JANNA EMMEL AND THE WORLD’S NEWEST FILM FESTIVAL Image

One might imagine that the last thing the world needs is another film festival. However, Janna Emmel believes otherwise.

Emmel is president of the Black Hills Film Festival, which will have its inaugural run May 14-16, 2010 in Hill City, South Dakota.  Film Threat caught up with Emmel to discuss the latest addition to the film festival orbit.

At the risk of being flippant, why do we need to have this new film festival?
Our aim is to promote film as an art form.  Our rural population – there are only about 800,000 people in the entire state of South Dakota – does not have exposure to film festivals, so this is new for us.

Our aim is also to promote South Dakota as a great place to film.  The South Dakota Film Office is organizing a familiarization tour for Location Scouts just prior to the Festival and we will be showing films at our inaugural Festival that were shot in South Dakota and produced by South Dakotans.  We have film going on in South Dakota!

Also, South Dakota has a significant Native American population and many filmmakers come here to get that story, whether it is a historical or a modern-day story.  Many of the films shown here are indigenous-themed and that?s an important story to tell.

What type of films are seeking for this festival? And what type of audiences are you trying to attract?
Our first year theme:  “Location, Location, Location” plays off the idea that we’re showing films in three great locations (Mount Rushmore, Crazy Horse and Hill City, a small mountain town) and we were seeking films that demonstrate the importance of location to a film story.  But films in all genres on all subjects were welcomed.  We received historical documentaries, indigenous-themed docs, films shot in South Dakota, films shot by South Dakotans, films from students including from New York, California, Chicago and elsewhere.  We also received films from all over the world:  Nepal, Serbia, even Canada!

Our films will be interesting to teens on up and we’re promoting heavily to our region.  We’re finding that we’re selling festival passes to folks throughout South Dakota.  We’re very pleased with the response so far!

What educational and industry panel discussions to you have planned for the festival?
We’ve organized a Filmmaker Friday on May 14 at Crazy Horse Memorial for filmmakers, actors, composers and students.  We’ll get a behind the scenes look at the making of a 2009 Academy Award winning film; hear from local filmmakers how they worked through obtaining distribution for their films; conduct an actor’s workshop; a composers’ round table; and learn about the visual effects work of George Lucas’ Industrial Light & Magic and Kerner Optical.  We may be a small town out in the middle of the country, but we still have connections!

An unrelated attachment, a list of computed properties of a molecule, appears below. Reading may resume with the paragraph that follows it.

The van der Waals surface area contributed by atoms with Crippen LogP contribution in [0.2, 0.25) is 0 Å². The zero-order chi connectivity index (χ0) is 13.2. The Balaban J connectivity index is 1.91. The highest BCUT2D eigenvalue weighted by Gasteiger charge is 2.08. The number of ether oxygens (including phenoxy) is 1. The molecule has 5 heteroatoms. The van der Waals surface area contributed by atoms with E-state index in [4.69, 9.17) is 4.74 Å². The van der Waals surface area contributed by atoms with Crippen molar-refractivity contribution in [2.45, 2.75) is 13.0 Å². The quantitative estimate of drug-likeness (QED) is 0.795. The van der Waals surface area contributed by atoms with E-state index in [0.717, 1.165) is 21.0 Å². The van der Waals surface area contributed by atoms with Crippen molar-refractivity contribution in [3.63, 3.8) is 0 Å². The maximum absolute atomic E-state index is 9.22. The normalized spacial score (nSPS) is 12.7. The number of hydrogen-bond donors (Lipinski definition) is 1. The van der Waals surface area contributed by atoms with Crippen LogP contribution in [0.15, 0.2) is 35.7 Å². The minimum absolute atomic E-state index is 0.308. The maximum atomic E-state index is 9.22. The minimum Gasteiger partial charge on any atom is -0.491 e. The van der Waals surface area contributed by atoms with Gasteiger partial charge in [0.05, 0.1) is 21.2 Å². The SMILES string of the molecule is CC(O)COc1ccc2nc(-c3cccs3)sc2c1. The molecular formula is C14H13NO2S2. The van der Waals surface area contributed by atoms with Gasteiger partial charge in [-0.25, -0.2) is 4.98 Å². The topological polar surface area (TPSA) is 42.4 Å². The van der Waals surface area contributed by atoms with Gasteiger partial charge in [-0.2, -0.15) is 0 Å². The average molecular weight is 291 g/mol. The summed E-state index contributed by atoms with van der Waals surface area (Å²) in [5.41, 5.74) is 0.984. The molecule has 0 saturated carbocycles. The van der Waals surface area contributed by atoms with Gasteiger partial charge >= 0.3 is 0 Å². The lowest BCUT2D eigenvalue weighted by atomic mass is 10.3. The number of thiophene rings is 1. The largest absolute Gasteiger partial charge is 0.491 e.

What is the state of filmmaking in South Dakota?  Is there a homegrown independent film scene?
Yes, there is a growing independent film scene here in South Dakota.  In the past, our talented people had to leave the state to work in the film industry.  That is changing.  Experienced filmmakers are coming back to the state to film and work. Up and coming filmmaker Chris Ordal from Sioux Falls has a great film in the festival, and I’m sure we’ll see more from him in the future.

Native American director Chris Eyre, has a home here and inspires Native American students to follow their film aspirations.  Several of the Native American Music Award winning videos have been shot and produced here locally including Best Long Form Video -Concert for “Reconciliation” by Brule.

There is a lot of history, interesting people and places to provide material for stories.  Pilots and trailers are shot locally and then pitched to Hollywood producers for consideration as future feature length films. Experienced support crew and equipment companies are available locally to help get these films produced for reasonable costs.  The Black Hills Film Festival provides another place to showcase these films, and hopefully launch them into greater public awareness.

What are the advantages of shooting a film in South Dakota? And what famous films have been shot in the state?
Advantages:   We have great locations.  Good filming locations are becoming more difficult to find due to increased regulation, permitting fees and lack of unobstructed views.  Here in South Dakota we still have places with no billboards, wires or traffic in your shots. You can still get a natural sunset or sunrise over a landscape without a single trace of human habitation.   And people are still willing to work hard and do more than is asked of them in our friendly South Dakota way.

Famous Films:  We’ll be showing one of them — Hitchcock’s “North by Northwest” was filmed here more than 50 years ago and we’ll be screening it up at Mount Rushmore, which was the location for the ending, climactic scene for that film.  Lots of local “extras” are looking forward to coming and sharing their memorabilia.  “Dances with Wolves” was shot here and there will be a reunion at the Festival for “Dances with Wolves” production people form South Dakota.  Good reason for a party, right?  Walt Disney Pictures’ “National Treasures: Book of Secrets” was shot here in 2007.  They stayed longer than expected to capture extra footage in the Black Hills.

It’s beautiful here and we are good to the producers who come here to film.  They always want to come back.

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